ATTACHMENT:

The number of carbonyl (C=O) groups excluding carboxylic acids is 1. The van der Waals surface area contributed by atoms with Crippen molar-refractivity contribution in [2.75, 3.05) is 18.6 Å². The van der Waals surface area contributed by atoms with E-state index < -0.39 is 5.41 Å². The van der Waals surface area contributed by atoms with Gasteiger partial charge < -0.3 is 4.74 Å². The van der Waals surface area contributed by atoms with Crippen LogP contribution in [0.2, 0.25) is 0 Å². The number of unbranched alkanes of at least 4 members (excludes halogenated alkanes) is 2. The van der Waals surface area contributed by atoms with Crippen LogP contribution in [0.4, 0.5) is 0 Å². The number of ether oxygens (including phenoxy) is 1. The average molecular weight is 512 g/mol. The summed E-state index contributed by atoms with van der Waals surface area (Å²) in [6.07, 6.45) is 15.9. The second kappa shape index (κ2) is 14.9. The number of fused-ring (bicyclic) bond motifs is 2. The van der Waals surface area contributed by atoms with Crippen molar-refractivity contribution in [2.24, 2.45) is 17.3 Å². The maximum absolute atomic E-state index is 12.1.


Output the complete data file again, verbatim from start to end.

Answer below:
The number of carbonyl (C=O) groups excluding carboxylic acids is 1. The van der Waals surface area contributed by atoms with Crippen molar-refractivity contribution in [2.75, 3.05) is 18.6 Å². The van der Waals surface area contributed by atoms with E-state index < -0.39 is 5.41 Å². The van der Waals surface area contributed by atoms with Gasteiger partial charge < -0.3 is 4.74 Å². The van der Waals surface area contributed by atoms with Crippen LogP contribution in [0.2, 0.25) is 0 Å². The number of unbranched alkanes of at least 4 members (excludes halogenated alkanes) is 2. The van der Waals surface area contributed by atoms with Crippen LogP contribution in [0.4, 0.5) is 0 Å². The number of ether oxygens (including phenoxy) is 1. The average molecular weight is 512 g/mol. The summed E-state index contributed by atoms with van der Waals surface area (Å²) in [6.07, 6.45) is 15.9. The second kappa shape index (κ2) is 14.9. The number of fused-ring (bicyclic) bond motifs is 2. The van der Waals surface area contributed by atoms with Crippen molar-refractivity contribution in [2.24, 2.45) is 17.3 Å². The maximum absolute atomic E-state index is 12.1.